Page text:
How to Make a Game – Part 8
Making a game? About what?
I’m not just talking about the subject matter but the deeper reason behind what you will be taking on. I think I mentioned it earlier, but if you want a real quick way to make a lot of money then focus on your passions instead. I’m not saying money isn’t needed at all, but that should be a side consideration.
Allow me to elaborate. The last time we spoke, I was talking about publishers and how they basically look for money making projects. Seems like it would be obvious to center your project around that, right? Well, yes and no. (In my entire life, I did not imagine using that phrase until this moment!) Following your dreams is the path to riches. You’ll get your money for sure, but you will also get something a lot better… a piece of mind impossible to get from anything else. Not to sound too morbid, but your deathbed experience will probably be a lot better knowing you did what you loved all your life versus scrounging around for a couple raises at a job you thought was just OK.
So when picking a project, look at the games you like. Games you are interested in. Don’t be daunted by the size and scope. Maybe you want to make an MMO, or a game like League or Legends? That’s OK. Start with that and realize you will have to setup realistic goals and scale the game to your team size. Don’t expect to make World of Warcraft by yourself in this lifetime. You might be able to make a sample of that game and you surely could gather a team to make it, but create a giant MMO all by yourself? That’s pretty lofty.
Basically, picking something you love will allow you to soldier through all the tough times ahead. I was reading a book about motivation the other day and it had a fantastic passage about fears and uncertainties. It stated fears and uncertainty are a form of resistance. It went on to say they are good since they normally point directly away from what you should be doing. Want to fart around instead of working on some coding? Guess what you probably should be doing? Coding! Feel like reading a Facebook article instead of that animation you were working on? Guess what you should be doing? See how easy it is?
One thing to remember as you sit down to make your game is that these things are fluid at first. Games will reveal themselves to you over time. You need to allow time to find the real game you are making. Hold the concept in your head and use time and effort to chip away and make that concept a reality. I found out long ago no game comes to me fully formed. It’s mostly a couple concepts and some ideas about “game moments”. From that, I build a game and allow a very organic growing process to happen. I try not to force the game this way or that. Instead I set up the base parameters of the game and let my work and iterations reveal the game I was intending to make. Nine times out of ten, this is faster and results in a much more fun game for the player.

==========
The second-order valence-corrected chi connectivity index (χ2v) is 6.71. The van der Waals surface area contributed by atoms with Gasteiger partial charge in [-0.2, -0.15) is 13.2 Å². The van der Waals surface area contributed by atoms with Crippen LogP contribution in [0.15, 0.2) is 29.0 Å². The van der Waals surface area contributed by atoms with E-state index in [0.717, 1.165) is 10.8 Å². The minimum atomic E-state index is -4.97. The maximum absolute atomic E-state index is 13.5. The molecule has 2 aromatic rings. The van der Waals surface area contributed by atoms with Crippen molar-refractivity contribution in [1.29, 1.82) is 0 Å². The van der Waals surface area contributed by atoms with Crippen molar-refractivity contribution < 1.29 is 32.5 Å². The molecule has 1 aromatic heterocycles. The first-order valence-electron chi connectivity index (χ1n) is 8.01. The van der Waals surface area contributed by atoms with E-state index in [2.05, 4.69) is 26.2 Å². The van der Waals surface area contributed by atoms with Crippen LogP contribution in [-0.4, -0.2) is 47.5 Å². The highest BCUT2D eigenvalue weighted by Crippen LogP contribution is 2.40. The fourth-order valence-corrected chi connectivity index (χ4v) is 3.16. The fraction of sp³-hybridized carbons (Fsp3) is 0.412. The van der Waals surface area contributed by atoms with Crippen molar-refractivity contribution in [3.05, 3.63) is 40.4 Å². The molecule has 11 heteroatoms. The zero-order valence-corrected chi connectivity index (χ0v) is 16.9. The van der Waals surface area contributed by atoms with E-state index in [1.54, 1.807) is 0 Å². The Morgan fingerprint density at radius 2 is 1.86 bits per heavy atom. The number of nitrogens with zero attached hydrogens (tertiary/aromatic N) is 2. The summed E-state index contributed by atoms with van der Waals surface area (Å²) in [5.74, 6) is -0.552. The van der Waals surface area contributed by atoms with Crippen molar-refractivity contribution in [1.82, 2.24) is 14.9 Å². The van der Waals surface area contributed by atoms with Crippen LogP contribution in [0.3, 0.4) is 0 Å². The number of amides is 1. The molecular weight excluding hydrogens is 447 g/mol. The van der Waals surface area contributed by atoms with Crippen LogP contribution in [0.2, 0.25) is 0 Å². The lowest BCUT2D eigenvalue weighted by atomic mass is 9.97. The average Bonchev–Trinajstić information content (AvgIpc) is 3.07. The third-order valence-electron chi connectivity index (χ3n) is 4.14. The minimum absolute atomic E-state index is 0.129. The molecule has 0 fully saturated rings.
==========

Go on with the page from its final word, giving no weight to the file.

Getting too caught up in a rigid design idea developed from a hard night at your local coffee shop is a sure way to burn you enthusiasm to the floor. Your first ideas might work but more often than not they should be used as jumping points.
Let’s sum up some of the methodologies I’m talking about. These are some core beliefs I use while creating and working on game to keep me going. Perhaps they can help you in your quest to make the best game ever!
- Pick a subject matter you have a passion about. You do not need to be an expert, just love it!
- Your fears, uncertainties and any resistance are normally pointing you exactly away from what you should be doing.
- Be fluid with your game ideas. Initial game design is a starting point and not law. Allow your game to grow organically as you create it.
- Most of all – live your dreams.
That’s all for this week and I’ll be back next with some more thoughts on getting your game up and running quickly!
Talk with you soon!